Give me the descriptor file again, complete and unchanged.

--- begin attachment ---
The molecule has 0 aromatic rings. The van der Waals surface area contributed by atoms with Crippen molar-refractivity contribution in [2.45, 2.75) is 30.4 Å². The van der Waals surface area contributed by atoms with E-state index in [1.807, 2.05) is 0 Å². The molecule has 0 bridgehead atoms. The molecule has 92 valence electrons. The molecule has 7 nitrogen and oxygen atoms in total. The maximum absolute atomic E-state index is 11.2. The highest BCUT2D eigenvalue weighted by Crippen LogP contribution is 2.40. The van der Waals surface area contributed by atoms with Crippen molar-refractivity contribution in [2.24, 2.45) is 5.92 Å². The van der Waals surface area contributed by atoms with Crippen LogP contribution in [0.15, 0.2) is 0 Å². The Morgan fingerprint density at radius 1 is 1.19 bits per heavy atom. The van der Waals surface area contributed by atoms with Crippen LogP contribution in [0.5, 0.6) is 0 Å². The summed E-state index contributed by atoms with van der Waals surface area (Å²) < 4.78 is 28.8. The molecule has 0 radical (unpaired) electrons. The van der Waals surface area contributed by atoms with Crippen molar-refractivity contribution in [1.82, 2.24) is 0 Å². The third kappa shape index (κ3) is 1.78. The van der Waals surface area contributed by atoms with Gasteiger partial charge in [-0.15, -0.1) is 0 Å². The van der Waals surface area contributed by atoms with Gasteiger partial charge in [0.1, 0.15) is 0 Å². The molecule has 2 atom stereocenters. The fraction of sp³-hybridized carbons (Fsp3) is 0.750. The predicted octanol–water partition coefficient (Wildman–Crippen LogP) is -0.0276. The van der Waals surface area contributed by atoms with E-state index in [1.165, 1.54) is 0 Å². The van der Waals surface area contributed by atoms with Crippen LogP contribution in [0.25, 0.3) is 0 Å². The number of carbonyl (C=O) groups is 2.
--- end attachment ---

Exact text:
The molecule has 0 aromatic rings. The van der Waals surface area contributed by atoms with Crippen molar-refractivity contribution in [2.45, 2.75) is 30.4 Å². The van der Waals surface area contributed by atoms with E-state index in [1.807, 2.05) is 0 Å². The molecule has 0 bridgehead atoms. The molecule has 92 valence electrons. The molecule has 7 nitrogen and oxygen atoms in total. The maximum absolute atomic E-state index is 11.2. The highest BCUT2D eigenvalue weighted by Crippen LogP contribution is 2.40. The van der Waals surface area contributed by atoms with Crippen molar-refractivity contribution in [2.24, 2.45) is 5.92 Å². The van der Waals surface area contributed by atoms with Crippen LogP contribution in [0.15, 0.2) is 0 Å². The Morgan fingerprint density at radius 1 is 1.19 bits per heavy atom. The van der Waals surface area contributed by atoms with Crippen LogP contribution in [0.5, 0.6) is 0 Å². The summed E-state index contributed by atoms with van der Waals surface area (Å²) < 4.78 is 28.8. The molecule has 0 radical (unpaired) electrons. The van der Waals surface area contributed by atoms with Crippen molar-refractivity contribution in [1.82, 2.24) is 0 Å². The third kappa shape index (κ3) is 1.78. The van der Waals surface area contributed by atoms with Gasteiger partial charge in [-0.15, -0.1) is 0 Å². The van der Waals surface area contributed by atoms with Gasteiger partial charge in [0.1, 0.15) is 0 Å². The molecule has 2 atom stereocenters. The fraction of sp³-hybridized carbons (Fsp3) is 0.750. The predicted octanol–water partition coefficient (Wildman–Crippen LogP) is -0.0276. The van der Waals surface area contributed by atoms with E-state index in [1.165, 1.54) is 0 Å². The van der Waals surface area contributed by atoms with Crippen LogP contribution in [0.25, 0.3) is 0 Å². The number of carbonyl (C=O) groups is 2.